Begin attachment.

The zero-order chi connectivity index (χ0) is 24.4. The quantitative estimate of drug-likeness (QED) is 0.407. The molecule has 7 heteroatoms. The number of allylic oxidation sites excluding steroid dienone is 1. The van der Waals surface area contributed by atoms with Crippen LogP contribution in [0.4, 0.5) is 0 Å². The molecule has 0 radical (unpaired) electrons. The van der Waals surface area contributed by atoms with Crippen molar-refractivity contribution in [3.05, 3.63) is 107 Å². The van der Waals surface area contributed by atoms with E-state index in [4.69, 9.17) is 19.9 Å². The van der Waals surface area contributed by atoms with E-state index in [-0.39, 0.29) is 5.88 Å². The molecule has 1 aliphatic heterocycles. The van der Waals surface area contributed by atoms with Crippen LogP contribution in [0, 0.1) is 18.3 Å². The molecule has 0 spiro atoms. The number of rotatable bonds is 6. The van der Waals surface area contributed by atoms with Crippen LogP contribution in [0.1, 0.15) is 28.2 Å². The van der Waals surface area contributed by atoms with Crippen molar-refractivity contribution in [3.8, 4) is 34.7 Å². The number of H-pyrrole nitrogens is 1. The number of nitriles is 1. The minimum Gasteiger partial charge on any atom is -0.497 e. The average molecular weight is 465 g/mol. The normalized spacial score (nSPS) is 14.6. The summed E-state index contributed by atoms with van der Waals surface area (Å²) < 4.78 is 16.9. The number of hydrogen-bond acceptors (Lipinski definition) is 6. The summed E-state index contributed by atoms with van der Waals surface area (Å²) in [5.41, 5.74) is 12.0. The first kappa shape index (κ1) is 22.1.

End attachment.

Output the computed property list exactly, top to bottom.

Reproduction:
The zero-order chi connectivity index (χ0) is 24.4. The quantitative estimate of drug-likeness (QED) is 0.407. The molecule has 7 heteroatoms. The number of allylic oxidation sites excluding steroid dienone is 1. The van der Waals surface area contributed by atoms with Crippen LogP contribution in [0.4, 0.5) is 0 Å². The molecule has 0 radical (unpaired) electrons. The van der Waals surface area contributed by atoms with Crippen molar-refractivity contribution in [3.05, 3.63) is 107 Å². The van der Waals surface area contributed by atoms with E-state index in [4.69, 9.17) is 19.9 Å². The van der Waals surface area contributed by atoms with E-state index in [-0.39, 0.29) is 5.88 Å². The molecule has 1 aliphatic heterocycles. The van der Waals surface area contributed by atoms with Crippen LogP contribution in [0, 0.1) is 18.3 Å². The molecule has 0 spiro atoms. The number of rotatable bonds is 6. The van der Waals surface area contributed by atoms with Crippen LogP contribution in [0.1, 0.15) is 28.2 Å². The van der Waals surface area contributed by atoms with Crippen molar-refractivity contribution in [3.8, 4) is 34.7 Å². The number of H-pyrrole nitrogens is 1. The number of nitriles is 1. The minimum Gasteiger partial charge on any atom is -0.497 e. The average molecular weight is 465 g/mol. The normalized spacial score (nSPS) is 14.6. The summed E-state index contributed by atoms with van der Waals surface area (Å²) < 4.78 is 16.9. The number of hydrogen-bond acceptors (Lipinski definition) is 6. The summed E-state index contributed by atoms with van der Waals surface area (Å²) in [5.41, 5.74) is 12.0. The first kappa shape index (κ1) is 22.1.